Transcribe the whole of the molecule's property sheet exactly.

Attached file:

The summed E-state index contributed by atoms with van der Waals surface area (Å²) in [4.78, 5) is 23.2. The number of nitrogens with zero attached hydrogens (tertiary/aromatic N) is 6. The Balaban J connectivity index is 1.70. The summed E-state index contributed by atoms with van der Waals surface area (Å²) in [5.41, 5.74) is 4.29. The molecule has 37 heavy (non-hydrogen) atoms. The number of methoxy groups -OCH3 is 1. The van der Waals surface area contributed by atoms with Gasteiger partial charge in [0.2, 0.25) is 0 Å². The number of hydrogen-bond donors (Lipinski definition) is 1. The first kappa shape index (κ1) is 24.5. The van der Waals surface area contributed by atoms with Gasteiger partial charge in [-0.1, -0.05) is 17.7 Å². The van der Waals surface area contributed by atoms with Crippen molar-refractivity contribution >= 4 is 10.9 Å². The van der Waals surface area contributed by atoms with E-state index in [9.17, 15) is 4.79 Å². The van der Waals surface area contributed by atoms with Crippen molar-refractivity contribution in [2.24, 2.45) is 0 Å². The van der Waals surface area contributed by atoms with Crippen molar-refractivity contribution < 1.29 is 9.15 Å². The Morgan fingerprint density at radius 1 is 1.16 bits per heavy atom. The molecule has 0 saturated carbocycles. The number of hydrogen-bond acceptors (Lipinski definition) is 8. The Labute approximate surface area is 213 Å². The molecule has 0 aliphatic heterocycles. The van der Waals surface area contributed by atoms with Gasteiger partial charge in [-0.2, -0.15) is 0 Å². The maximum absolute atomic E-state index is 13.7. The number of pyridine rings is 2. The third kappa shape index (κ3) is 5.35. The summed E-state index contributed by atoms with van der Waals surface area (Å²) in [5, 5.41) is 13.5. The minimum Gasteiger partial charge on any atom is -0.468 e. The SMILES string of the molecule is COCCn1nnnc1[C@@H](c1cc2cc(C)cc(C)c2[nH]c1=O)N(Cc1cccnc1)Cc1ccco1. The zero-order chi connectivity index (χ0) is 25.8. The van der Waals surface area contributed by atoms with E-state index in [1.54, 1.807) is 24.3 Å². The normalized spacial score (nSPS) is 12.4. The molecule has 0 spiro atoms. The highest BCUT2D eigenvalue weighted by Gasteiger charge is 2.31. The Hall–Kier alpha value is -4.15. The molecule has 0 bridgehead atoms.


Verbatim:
The summed E-state index contributed by atoms with van der Waals surface area (Å²) in [4.78, 5) is 23.2. The number of nitrogens with zero attached hydrogens (tertiary/aromatic N) is 6. The Balaban J connectivity index is 1.70. The summed E-state index contributed by atoms with van der Waals surface area (Å²) in [5.41, 5.74) is 4.29. The molecule has 37 heavy (non-hydrogen) atoms. The number of methoxy groups -OCH3 is 1. The van der Waals surface area contributed by atoms with Gasteiger partial charge in [0.2, 0.25) is 0 Å². The number of hydrogen-bond donors (Lipinski definition) is 1. The first kappa shape index (κ1) is 24.5. The van der Waals surface area contributed by atoms with Gasteiger partial charge in [-0.1, -0.05) is 17.7 Å². The van der Waals surface area contributed by atoms with Crippen molar-refractivity contribution >= 4 is 10.9 Å². The van der Waals surface area contributed by atoms with E-state index in [9.17, 15) is 4.79 Å². The van der Waals surface area contributed by atoms with Crippen molar-refractivity contribution in [2.24, 2.45) is 0 Å². The van der Waals surface area contributed by atoms with Crippen molar-refractivity contribution < 1.29 is 9.15 Å². The Morgan fingerprint density at radius 1 is 1.16 bits per heavy atom. The molecule has 0 saturated carbocycles. The number of hydrogen-bond acceptors (Lipinski definition) is 8. The Labute approximate surface area is 213 Å². The molecule has 0 aliphatic heterocycles. The van der Waals surface area contributed by atoms with Gasteiger partial charge in [-0.2, -0.15) is 0 Å². The maximum absolute atomic E-state index is 13.7. The number of pyridine rings is 2. The third kappa shape index (κ3) is 5.35. The summed E-state index contributed by atoms with van der Waals surface area (Å²) in [5, 5.41) is 13.5. The minimum Gasteiger partial charge on any atom is -0.468 e. The SMILES string of the molecule is COCCn1nnnc1[C@@H](c1cc2cc(C)cc(C)c2[nH]c1=O)N(Cc1cccnc1)Cc1ccco1. The zero-order chi connectivity index (χ0) is 25.8. The van der Waals surface area contributed by atoms with E-state index in [1.54, 1.807) is 24.3 Å². The normalized spacial score (nSPS) is 12.4. The molecule has 0 spiro atoms. The highest BCUT2D eigenvalue weighted by Gasteiger charge is 2.31. The Hall–Kier alpha value is -4.15. The molecule has 0 bridgehead atoms.